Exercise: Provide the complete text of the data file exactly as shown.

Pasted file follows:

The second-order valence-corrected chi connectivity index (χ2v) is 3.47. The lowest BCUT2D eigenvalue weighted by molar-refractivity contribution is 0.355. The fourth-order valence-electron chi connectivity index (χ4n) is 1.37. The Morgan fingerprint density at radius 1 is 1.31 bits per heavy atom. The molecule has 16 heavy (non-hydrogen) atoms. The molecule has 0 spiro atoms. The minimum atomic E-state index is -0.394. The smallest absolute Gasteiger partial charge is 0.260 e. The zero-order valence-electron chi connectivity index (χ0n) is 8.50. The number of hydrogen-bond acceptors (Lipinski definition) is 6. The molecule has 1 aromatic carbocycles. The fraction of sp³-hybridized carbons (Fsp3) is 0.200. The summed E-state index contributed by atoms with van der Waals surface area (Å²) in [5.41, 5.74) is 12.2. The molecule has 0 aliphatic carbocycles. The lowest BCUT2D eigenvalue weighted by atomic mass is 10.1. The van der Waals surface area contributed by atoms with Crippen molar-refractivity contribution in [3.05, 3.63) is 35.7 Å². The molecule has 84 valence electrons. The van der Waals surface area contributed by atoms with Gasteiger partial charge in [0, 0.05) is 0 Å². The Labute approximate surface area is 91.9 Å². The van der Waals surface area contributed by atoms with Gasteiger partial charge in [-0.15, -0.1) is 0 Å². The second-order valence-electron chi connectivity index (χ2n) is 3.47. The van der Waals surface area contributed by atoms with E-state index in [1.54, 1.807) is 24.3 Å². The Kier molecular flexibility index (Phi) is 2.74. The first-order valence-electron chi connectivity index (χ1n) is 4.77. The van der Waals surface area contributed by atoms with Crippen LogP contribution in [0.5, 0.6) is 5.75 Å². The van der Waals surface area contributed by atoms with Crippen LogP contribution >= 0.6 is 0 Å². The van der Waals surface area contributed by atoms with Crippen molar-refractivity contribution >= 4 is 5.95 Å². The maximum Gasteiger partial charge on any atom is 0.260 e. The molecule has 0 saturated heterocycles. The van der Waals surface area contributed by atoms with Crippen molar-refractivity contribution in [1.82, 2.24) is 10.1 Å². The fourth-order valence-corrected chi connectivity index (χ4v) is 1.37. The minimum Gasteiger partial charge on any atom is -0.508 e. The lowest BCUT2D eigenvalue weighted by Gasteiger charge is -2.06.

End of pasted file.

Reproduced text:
The second-order valence-corrected chi connectivity index (χ2v) is 3.47. The lowest BCUT2D eigenvalue weighted by molar-refractivity contribution is 0.355. The fourth-order valence-electron chi connectivity index (χ4n) is 1.37. The Morgan fingerprint density at radius 1 is 1.31 bits per heavy atom. The molecule has 16 heavy (non-hydrogen) atoms. The molecule has 0 spiro atoms. The minimum atomic E-state index is -0.394. The smallest absolute Gasteiger partial charge is 0.260 e. The zero-order valence-electron chi connectivity index (χ0n) is 8.50. The number of hydrogen-bond acceptors (Lipinski definition) is 6. The molecule has 1 aromatic carbocycles. The fraction of sp³-hybridized carbons (Fsp3) is 0.200. The summed E-state index contributed by atoms with van der Waals surface area (Å²) in [5.41, 5.74) is 12.2. The molecule has 0 aliphatic carbocycles. The lowest BCUT2D eigenvalue weighted by atomic mass is 10.1. The van der Waals surface area contributed by atoms with Crippen molar-refractivity contribution in [3.05, 3.63) is 35.7 Å². The molecule has 84 valence electrons. The van der Waals surface area contributed by atoms with Gasteiger partial charge in [0, 0.05) is 0 Å². The Labute approximate surface area is 91.9 Å². The van der Waals surface area contributed by atoms with Gasteiger partial charge in [-0.15, -0.1) is 0 Å². The second-order valence-electron chi connectivity index (χ2n) is 3.47. The van der Waals surface area contributed by atoms with E-state index in [1.54, 1.807) is 24.3 Å². The Kier molecular flexibility index (Phi) is 2.74. The first-order valence-electron chi connectivity index (χ1n) is 4.77. The van der Waals surface area contributed by atoms with Crippen LogP contribution in [0.5, 0.6) is 5.75 Å². The van der Waals surface area contributed by atoms with Crippen LogP contribution >= 0.6 is 0 Å². The van der Waals surface area contributed by atoms with Crippen molar-refractivity contribution >= 4 is 5.95 Å². The maximum Gasteiger partial charge on any atom is 0.260 e. The molecule has 0 saturated heterocycles. The van der Waals surface area contributed by atoms with Crippen molar-refractivity contribution in [1.82, 2.24) is 10.1 Å². The fourth-order valence-corrected chi connectivity index (χ4v) is 1.37. The minimum Gasteiger partial charge on any atom is -0.508 e. The lowest BCUT2D eigenvalue weighted by Gasteiger charge is -2.06.